Training session set in Youngstown on Ohio’s open-meetings law

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By David Skolnick


With a backdrop of two recent meetings of Youngstown city officials that may have violated the state’s open-meetings law, the Ohio Attorney General’s Office will have a Sunshine Laws Training session Monday in the city.

But the three-hour session comes not in reaction to the two questionable meetings.

“It’s preventative, it’s educational, and it’s to help local officials comply with Ohio’s public-records law,” said Attorney General Mike DeWine.

The state Legislature approved a bill in 2007 that required all elected officials in Ohio or their designees to attend a training session at least once during their time in office. Also, the public is invited to attend the free sessions.

DeWine’s staff will have a training session from 1 to 4 p.m. Monday at the Newport Branch of the Public Library of Youngstown & Mahoning County at 3730 Market St. in Large Room A.

Elected officials from communities — including three Youngstown council members who met privately April 8 with the Cardinal Mooney High School board of directors — along with citizen activists — including those who are leading the effort on the city’s anti-fracking charter amendment — are among more than 50 people to have RSVP’d for Monday’s session.

The sessions are conducted by the attorney general’s office about 25 to 30 times a year around the state, but are they needed?

“When the General Assembly made it a requirement, I assume it was perceived [that elected officials] didn’t understand the specifics of the open-records act,” said Jeff Clark, principal assistant attorney general, who leads most of the training sessions, and will run the one in Youngstown. “The people I speak to come away with a much better understanding of the law.”

DeWine said, “By and large, they’re aware of the need to know, but not all the nuances of the law. It varies from people who know it very well to those who are new [to elected office] and don’t know it well.”

It’s important for public officials to know “what the law is,” DeWine said. “Also, when the public understands what is going on, we have a better government.”

There are a few misconceptions about open-records and open-meetings laws, DeWine and Clark said.

“There tends to be a knee-jerk [reaction with] some public officials that if something doesn’t have to be released, they won’t do it,” Clark said. “There is discretion with records being released so why not [provide them] in the spirit of fairness? Sometimes it’s beneficial to release information.”

On the other side, Clark said, the “public has the misconception they can ask any question they have, and government has to drop everything to answer all questions. [A request] can’t be overly broad or overly voluminous.”

While saying these sessions are beneficial, David Marburger — an attorney for The Vindicator and other newspapers and considered one of the state’s top public-records experts — said what people take away from them “is all a matter of interpretation, and political philosophies. Some are open, open, open, and others feel it’s no one’s business what people want to know.”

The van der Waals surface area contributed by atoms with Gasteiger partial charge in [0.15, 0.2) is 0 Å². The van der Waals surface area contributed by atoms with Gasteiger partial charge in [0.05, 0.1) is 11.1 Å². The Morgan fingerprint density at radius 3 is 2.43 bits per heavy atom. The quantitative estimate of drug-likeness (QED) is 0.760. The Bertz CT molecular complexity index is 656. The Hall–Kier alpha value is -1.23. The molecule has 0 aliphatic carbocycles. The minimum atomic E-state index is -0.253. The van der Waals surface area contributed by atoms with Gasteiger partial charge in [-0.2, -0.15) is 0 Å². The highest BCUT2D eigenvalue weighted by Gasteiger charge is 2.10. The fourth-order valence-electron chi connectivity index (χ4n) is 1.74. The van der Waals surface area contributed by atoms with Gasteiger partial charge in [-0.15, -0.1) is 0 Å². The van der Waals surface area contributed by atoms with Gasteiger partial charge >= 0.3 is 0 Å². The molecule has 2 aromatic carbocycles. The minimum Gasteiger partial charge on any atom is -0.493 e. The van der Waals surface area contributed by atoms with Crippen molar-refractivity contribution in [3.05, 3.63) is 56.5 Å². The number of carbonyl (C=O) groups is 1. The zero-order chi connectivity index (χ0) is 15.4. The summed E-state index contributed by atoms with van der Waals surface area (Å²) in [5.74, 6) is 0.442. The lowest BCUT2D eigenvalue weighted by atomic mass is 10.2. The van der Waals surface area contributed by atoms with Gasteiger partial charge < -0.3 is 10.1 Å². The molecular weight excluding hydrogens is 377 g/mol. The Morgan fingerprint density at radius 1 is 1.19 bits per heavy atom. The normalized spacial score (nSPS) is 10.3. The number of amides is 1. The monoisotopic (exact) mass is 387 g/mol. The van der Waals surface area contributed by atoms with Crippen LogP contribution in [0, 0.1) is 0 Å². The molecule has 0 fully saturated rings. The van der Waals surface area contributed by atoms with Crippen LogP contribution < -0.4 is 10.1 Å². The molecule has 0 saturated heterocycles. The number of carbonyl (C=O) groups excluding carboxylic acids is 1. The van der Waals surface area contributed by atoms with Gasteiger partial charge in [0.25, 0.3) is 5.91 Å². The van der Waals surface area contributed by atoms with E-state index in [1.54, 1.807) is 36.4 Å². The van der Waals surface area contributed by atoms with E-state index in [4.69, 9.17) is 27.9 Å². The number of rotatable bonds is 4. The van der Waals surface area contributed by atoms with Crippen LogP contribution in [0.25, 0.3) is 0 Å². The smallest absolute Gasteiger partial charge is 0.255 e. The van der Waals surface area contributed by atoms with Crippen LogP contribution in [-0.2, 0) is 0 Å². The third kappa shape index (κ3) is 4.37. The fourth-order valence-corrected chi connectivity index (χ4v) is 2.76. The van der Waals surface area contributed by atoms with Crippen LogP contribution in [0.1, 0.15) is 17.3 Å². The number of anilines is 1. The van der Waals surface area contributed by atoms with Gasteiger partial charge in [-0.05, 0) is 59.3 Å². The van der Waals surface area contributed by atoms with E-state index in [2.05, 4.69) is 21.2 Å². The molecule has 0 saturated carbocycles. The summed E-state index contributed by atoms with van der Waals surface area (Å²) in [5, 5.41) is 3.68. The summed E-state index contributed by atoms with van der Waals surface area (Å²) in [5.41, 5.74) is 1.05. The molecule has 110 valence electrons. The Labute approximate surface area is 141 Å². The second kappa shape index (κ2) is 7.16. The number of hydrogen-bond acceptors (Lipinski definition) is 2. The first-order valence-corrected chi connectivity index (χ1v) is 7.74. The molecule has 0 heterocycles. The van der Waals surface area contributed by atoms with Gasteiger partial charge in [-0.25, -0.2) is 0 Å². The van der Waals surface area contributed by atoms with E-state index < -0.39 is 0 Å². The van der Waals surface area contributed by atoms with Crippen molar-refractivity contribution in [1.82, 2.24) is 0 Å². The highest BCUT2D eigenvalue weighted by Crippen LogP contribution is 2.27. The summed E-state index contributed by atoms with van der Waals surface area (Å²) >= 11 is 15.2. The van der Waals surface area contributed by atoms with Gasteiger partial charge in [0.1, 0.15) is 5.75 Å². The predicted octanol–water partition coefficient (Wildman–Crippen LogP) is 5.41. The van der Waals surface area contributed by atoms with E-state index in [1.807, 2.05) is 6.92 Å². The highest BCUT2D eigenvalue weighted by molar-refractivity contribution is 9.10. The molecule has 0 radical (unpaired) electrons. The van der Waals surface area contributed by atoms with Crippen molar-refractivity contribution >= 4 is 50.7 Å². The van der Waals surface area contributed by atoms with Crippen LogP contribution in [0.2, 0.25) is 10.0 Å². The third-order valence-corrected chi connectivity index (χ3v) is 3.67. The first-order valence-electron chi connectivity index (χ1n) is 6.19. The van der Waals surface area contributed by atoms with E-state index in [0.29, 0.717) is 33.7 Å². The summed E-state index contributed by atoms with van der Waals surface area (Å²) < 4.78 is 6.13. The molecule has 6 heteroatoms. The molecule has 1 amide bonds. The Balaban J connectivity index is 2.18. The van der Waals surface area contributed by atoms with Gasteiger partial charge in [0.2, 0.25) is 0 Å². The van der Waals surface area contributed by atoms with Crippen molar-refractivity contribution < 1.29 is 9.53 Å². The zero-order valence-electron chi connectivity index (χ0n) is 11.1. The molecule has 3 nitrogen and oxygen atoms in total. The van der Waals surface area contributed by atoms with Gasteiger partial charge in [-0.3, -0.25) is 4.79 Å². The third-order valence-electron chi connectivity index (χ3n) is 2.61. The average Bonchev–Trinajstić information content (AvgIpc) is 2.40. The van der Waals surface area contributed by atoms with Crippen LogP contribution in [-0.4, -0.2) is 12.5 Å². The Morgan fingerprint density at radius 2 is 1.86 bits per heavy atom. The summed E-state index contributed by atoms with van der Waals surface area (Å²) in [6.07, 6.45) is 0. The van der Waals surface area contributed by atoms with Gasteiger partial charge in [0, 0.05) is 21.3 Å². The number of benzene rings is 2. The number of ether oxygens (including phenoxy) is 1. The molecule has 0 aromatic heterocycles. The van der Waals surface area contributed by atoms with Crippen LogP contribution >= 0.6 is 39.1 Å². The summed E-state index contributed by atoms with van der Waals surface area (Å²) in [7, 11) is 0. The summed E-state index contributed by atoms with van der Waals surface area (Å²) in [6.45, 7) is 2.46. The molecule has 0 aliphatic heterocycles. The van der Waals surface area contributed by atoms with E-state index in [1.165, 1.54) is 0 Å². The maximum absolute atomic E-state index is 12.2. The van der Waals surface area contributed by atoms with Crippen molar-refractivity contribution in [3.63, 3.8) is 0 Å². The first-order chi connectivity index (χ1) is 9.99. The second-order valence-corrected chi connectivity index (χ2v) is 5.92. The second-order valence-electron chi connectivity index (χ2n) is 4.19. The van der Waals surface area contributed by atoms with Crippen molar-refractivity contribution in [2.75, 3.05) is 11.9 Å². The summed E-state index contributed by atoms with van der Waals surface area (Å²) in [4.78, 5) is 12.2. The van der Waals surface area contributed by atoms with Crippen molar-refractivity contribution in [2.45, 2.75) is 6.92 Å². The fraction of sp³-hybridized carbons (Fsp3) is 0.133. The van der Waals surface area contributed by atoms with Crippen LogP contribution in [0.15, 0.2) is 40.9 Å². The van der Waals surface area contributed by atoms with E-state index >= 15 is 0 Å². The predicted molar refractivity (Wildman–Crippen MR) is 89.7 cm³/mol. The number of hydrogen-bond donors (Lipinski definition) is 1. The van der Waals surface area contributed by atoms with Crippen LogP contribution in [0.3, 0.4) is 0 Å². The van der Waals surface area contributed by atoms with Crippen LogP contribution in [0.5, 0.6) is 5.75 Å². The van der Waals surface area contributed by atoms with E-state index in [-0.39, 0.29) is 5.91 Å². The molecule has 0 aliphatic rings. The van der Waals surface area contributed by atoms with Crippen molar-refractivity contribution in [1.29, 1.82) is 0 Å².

Most of the issues about complying with open meeting and records laws aren’t with elected officials, he said, “but the lawyers of the officials who tend to construe it against the people, generally speaking. A great deal of controversy lies at the feet of attorneys for public officials.”

Also, because most public- sector attorneys “believe they already know the law,” a session like the one in Youngstown wouldn’t help them, Marburger said.

The session comes on the heels of two questionable meetings involving Youngstown city officials.

On April 8, six of council’s seven council members along with other city officials with the Mooney board of directors as the bishop considers moving the Catholic school out of the city.

City Law Director Anthony Farris, who attended the meeting, said he determined it was not open to the public because the “interaction” wasn’t a meeting “as defined by” state law, and could be held in private.

Marburger said there is “no doubt in my mind that’s a public meeting.” He added that it isn’t “even a debatable issue.”

Then on Tuesday, the city’s Design Review Committee had a special meeting to approve plans to improve the front of the Paramount Theatre site on West Federal Street. The long-vacant building is being demolished starting next month.

The DRC is considered a public body under state law and “shall not hold a special meeting unless it gives at least 24 hours’ advance notice to the news media that has requested notification,” according to Ohio law. This newspaper has asked a number of times to be notified of DRC meetings. The head of the DRC apologized for failing to give proper notice, something that has happened a few times in recent years.

DeWine and Clark declined to comment on those specific cases.

But DeWine said overall, the state law “favors disclosure.”

Among those attending Monday’s session are three Youngstown council members — Annie Gillam, D-1st; Paul Drennen, D-5th; and Janet Tarpley, D-6th. The law requires members of council or an “appropriate designee” to attend. Valencia Marrow, council’s clerk who is considered an appropriate designee, is signed up to attend.

“I understand Valencia can go for us, but it’s good to go myself,” Drennen said.

Tarpley agreed.

“You might think you know it all, but that’s not the case,” she said. “It’s a refresher course. We don’t want to keep having problems like we did at Cardinal Mooney. We didn’t think that through like we should have.”

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